A Chicago architect wanted to help solve the mystery of what happened to an expedition that ended in disaster near the Arctic Circle 165 years ago, but the project got him kicked out of Canada.
A Chicago architect and pilot is back home after receiving a letter threatening him with arrest and fines if he continued his exploration for the remains of Sir John Franklin and his two ships.
Ron Carlson said he's always been fascinated with the Royal Navy officer and arctic explorer and wants to help solve the mystery of what happened to the expedition that ended in disaster near the Arctic Circle 165 years ago.
The leader and 129 men aboard two ships were lost during an attempt to discover the Northwest Passage.
"I think the grail of it would be to find the ship's logs because that would tell the entire story of what happened to these men," Carlson said Tuesday.
His journey began at the end of May. He took off in his specially-equipped, personally funded bush plane packed with state-of-the-art thermal imaging equipment, navigation gear and a survival suit, determined to find the British explorer's grave and his two lost ships, the HMS Erebus and the HMS Terror.
Three weeks later, he arrived at his base camp, a cold, desolate Cambridge Bay. He eventually recorded aerial images of some of the expedition's already-discovered artifacts: the final resting place of the men in a rescue boat desperate for a way out of the ice flow that crippled their ships and killed their captain.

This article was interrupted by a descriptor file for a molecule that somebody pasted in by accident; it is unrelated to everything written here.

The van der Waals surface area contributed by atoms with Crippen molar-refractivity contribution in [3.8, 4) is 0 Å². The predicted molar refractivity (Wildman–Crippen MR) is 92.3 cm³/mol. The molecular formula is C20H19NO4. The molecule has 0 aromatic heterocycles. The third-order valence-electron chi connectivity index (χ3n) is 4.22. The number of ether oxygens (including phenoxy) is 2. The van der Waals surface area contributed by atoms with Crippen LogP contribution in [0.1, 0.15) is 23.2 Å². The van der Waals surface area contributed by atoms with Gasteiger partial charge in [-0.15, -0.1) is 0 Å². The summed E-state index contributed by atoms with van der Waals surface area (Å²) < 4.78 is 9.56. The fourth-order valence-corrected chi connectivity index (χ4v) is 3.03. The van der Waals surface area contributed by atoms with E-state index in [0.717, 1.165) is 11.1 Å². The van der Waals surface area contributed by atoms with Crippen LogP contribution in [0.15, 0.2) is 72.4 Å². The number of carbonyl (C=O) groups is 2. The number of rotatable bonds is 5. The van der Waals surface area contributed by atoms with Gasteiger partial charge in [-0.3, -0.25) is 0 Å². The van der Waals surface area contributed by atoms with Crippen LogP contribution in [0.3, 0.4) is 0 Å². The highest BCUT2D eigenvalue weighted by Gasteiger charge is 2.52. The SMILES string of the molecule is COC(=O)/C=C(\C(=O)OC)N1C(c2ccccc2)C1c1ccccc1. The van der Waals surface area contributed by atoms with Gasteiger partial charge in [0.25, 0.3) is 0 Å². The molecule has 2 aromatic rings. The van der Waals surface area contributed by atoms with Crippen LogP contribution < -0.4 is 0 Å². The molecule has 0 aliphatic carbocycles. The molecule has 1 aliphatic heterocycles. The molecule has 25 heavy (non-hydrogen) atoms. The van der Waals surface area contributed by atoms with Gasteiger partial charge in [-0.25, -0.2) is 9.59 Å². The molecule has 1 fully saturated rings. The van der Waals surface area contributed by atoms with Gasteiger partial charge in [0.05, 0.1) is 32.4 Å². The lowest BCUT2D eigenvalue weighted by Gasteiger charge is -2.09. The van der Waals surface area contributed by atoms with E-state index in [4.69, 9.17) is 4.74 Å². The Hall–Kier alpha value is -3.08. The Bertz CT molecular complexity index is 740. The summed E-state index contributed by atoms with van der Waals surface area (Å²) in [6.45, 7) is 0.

"The bones of the 15 men were gathered by doctors about 20 years ago," said Carlson. "From the knife marks they determined they had cannibalized each other.
When his permit to officially explore was suddenly denied by the Canadian government, he took off anyway and said he would just be acting as a tourist.
All seemed fine, he said, until shortly after he posted video of his travels on his website. The Canadian government sent him a one-page letter last month.
"You will be arrested. You will be fined and you can spend up to six months in jail. This is a warning," Carlson said the letter warned him.
It cut short his long-planned summer adventure and diminished a dream of helping the Inuits showcase the ill-fated expedition witnessed by their forefathers.
"I respect that. I'll try again next year," he said.
Carlson's activities have sparked wider interest, especially among Canadian researchers. He now believes finding the rest of the Franklin expedition has a new challenge: territorial sovereignty.